## Tuesday, January 29, 2008

### Example for Primal-Dual fixed

The bad example for the primal-dual algorithm that I cooked up in class did not give the large gap I was hoping for, though going in the right direction. Instead, consider the following example:

There are \$2n\$ clients and \$n\$ potential facilities. The first \$n\$ of the clients (say \$v_1, v_2, \ldots, v_n\$) are at distance 1 to all the facilities, we call these communal clients.

For the other \$n\$ clients: client \$v_{n+i}\$ is at distance \$1\$ to facility \$u_i\$ and at distance 3 to all other facilities. (We say client \$v_{n+i}\$ is facility \$u_i\$'s private client.)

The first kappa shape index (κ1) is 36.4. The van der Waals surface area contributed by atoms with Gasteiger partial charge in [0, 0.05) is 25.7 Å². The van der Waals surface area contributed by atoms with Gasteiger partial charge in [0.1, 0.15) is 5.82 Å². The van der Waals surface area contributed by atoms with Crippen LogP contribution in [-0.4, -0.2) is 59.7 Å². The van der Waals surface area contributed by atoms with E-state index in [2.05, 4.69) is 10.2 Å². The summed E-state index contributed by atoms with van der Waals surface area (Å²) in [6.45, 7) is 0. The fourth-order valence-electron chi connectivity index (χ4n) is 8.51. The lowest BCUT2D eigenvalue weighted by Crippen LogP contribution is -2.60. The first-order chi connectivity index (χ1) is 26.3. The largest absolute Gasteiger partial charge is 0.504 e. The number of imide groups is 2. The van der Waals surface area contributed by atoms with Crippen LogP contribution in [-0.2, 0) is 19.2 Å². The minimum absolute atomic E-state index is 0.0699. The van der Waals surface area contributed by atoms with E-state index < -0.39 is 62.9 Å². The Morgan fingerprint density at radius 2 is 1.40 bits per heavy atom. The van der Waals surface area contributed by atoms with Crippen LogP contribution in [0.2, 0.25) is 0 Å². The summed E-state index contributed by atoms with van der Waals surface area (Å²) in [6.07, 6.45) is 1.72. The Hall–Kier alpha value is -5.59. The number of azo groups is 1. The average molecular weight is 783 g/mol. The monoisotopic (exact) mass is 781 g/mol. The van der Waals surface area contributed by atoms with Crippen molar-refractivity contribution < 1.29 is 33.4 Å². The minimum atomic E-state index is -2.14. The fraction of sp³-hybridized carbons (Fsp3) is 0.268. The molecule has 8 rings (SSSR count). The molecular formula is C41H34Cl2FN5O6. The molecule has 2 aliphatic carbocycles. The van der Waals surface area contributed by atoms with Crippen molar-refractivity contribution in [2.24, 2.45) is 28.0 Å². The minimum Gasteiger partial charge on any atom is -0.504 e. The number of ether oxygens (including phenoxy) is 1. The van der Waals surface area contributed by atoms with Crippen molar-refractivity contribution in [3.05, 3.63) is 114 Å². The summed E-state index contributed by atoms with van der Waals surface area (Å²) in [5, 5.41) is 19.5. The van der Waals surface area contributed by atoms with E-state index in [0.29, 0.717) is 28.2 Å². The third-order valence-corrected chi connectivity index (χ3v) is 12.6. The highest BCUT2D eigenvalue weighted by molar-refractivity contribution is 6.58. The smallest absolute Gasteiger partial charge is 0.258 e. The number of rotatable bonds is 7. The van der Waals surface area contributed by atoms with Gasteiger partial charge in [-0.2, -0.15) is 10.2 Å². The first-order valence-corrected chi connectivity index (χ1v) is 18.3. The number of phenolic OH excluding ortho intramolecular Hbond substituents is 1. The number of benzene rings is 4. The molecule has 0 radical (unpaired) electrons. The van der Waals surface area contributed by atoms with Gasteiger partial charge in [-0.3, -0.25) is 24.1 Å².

The first facility \$u_1\$ costs \$n+1\$, and all the others cost \$n+2\$.

If we raise duals uniformly, then at time \$t=2\$, the first facility \$u_1\$ will become tentatively opened, and all the communal clients, and private client \$u_{n+1}\$ become frozen. But the other private clients will continue to raise their duals, and at time \$t=3\$, all the remaining facilities will also become tentatively open.

Note that the cost of actually opening all these tentatively open facilities would be \$(n+1) + (n-1)(n+2) = \Omega(n^2)\$, whereas the total dual value generated is only \$O(n)\$.

Hence the clean-up step is needed.